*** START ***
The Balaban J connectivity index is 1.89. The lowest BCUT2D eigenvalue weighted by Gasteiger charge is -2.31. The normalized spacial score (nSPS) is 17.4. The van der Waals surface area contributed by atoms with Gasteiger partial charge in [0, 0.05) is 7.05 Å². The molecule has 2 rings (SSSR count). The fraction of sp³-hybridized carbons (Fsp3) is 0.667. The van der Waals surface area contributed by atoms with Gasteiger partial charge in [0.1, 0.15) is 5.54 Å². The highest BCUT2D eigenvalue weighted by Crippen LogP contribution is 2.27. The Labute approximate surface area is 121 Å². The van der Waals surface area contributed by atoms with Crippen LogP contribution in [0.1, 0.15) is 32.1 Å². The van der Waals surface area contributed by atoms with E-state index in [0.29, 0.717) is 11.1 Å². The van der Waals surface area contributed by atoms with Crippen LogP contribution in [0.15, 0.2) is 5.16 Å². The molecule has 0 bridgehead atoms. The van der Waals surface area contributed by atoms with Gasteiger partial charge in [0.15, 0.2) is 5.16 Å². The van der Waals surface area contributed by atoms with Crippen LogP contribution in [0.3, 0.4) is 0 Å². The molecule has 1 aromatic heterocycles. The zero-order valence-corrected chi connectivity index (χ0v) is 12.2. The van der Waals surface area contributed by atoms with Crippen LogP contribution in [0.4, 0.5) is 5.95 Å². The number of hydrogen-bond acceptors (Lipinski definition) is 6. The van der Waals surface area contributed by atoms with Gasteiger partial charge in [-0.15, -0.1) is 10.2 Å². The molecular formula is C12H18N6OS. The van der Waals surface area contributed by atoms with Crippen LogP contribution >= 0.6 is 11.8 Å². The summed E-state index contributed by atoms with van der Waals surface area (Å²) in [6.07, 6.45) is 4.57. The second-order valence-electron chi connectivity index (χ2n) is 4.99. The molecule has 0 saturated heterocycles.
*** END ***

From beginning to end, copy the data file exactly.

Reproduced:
The Balaban J connectivity index is 1.89. The lowest BCUT2D eigenvalue weighted by Gasteiger charge is -2.31. The normalized spacial score (nSPS) is 17.4. The van der Waals surface area contributed by atoms with Gasteiger partial charge in [0, 0.05) is 7.05 Å². The molecule has 2 rings (SSSR count). The fraction of sp³-hybridized carbons (Fsp3) is 0.667. The van der Waals surface area contributed by atoms with Gasteiger partial charge in [0.1, 0.15) is 5.54 Å². The highest BCUT2D eigenvalue weighted by Crippen LogP contribution is 2.27. The Labute approximate surface area is 121 Å². The van der Waals surface area contributed by atoms with Crippen LogP contribution in [0.1, 0.15) is 32.1 Å². The van der Waals surface area contributed by atoms with E-state index in [0.29, 0.717) is 11.1 Å². The van der Waals surface area contributed by atoms with Crippen LogP contribution in [0.15, 0.2) is 5.16 Å². The molecule has 0 bridgehead atoms. The van der Waals surface area contributed by atoms with Gasteiger partial charge in [0.15, 0.2) is 5.16 Å². The van der Waals surface area contributed by atoms with Crippen LogP contribution in [0.3, 0.4) is 0 Å². The molecule has 1 aromatic heterocycles. The zero-order valence-corrected chi connectivity index (χ0v) is 12.2. The van der Waals surface area contributed by atoms with Crippen LogP contribution in [0.4, 0.5) is 5.95 Å². The number of hydrogen-bond acceptors (Lipinski definition) is 6. The van der Waals surface area contributed by atoms with Gasteiger partial charge in [-0.15, -0.1) is 10.2 Å². The molecular formula is C12H18N6OS. The van der Waals surface area contributed by atoms with Crippen LogP contribution >= 0.6 is 11.8 Å². The summed E-state index contributed by atoms with van der Waals surface area (Å²) in [6.07, 6.45) is 4.57. The second-order valence-electron chi connectivity index (χ2n) is 4.99. The molecule has 0 saturated heterocycles.